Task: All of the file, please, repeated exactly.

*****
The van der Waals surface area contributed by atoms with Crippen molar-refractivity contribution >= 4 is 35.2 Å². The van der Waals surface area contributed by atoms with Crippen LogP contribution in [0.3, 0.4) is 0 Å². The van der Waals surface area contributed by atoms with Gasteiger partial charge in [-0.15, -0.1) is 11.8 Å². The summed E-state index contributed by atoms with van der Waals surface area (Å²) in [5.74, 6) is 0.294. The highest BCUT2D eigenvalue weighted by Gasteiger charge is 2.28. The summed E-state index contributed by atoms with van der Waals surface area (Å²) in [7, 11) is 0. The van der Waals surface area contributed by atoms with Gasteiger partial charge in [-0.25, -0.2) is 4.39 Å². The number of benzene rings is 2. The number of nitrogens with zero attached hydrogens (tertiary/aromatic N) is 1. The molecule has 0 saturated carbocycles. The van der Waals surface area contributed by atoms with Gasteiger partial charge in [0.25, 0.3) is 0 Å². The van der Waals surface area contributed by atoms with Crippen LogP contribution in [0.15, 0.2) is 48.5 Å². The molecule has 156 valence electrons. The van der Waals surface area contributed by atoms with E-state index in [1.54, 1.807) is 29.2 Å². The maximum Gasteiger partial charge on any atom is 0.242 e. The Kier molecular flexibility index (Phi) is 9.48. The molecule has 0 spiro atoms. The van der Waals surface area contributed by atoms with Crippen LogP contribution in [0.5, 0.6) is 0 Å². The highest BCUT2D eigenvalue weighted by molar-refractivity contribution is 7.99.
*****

The van der Waals surface area contributed by atoms with Crippen molar-refractivity contribution >= 4 is 35.2 Å². The van der Waals surface area contributed by atoms with Crippen LogP contribution in [0.3, 0.4) is 0 Å². The van der Waals surface area contributed by atoms with Gasteiger partial charge in [-0.15, -0.1) is 11.8 Å². The summed E-state index contributed by atoms with van der Waals surface area (Å²) in [5.74, 6) is 0.294. The highest BCUT2D eigenvalue weighted by Gasteiger charge is 2.28. The summed E-state index contributed by atoms with van der Waals surface area (Å²) in [7, 11) is 0. The van der Waals surface area contributed by atoms with Gasteiger partial charge in [-0.25, -0.2) is 4.39 Å². The number of benzene rings is 2. The number of nitrogens with zero attached hydrogens (tertiary/aromatic N) is 1. The molecule has 0 saturated carbocycles. The van der Waals surface area contributed by atoms with Gasteiger partial charge in [0.25, 0.3) is 0 Å². The van der Waals surface area contributed by atoms with Crippen LogP contribution in [0.15, 0.2) is 48.5 Å². The molecule has 156 valence electrons. The van der Waals surface area contributed by atoms with E-state index in [1.54, 1.807) is 29.2 Å². The maximum Gasteiger partial charge on any atom is 0.242 e. The Kier molecular flexibility index (Phi) is 9.48. The molecule has 0 spiro atoms. The van der Waals surface area contributed by atoms with Crippen LogP contribution in [0.5, 0.6) is 0 Å². The highest BCUT2D eigenvalue weighted by molar-refractivity contribution is 7.99.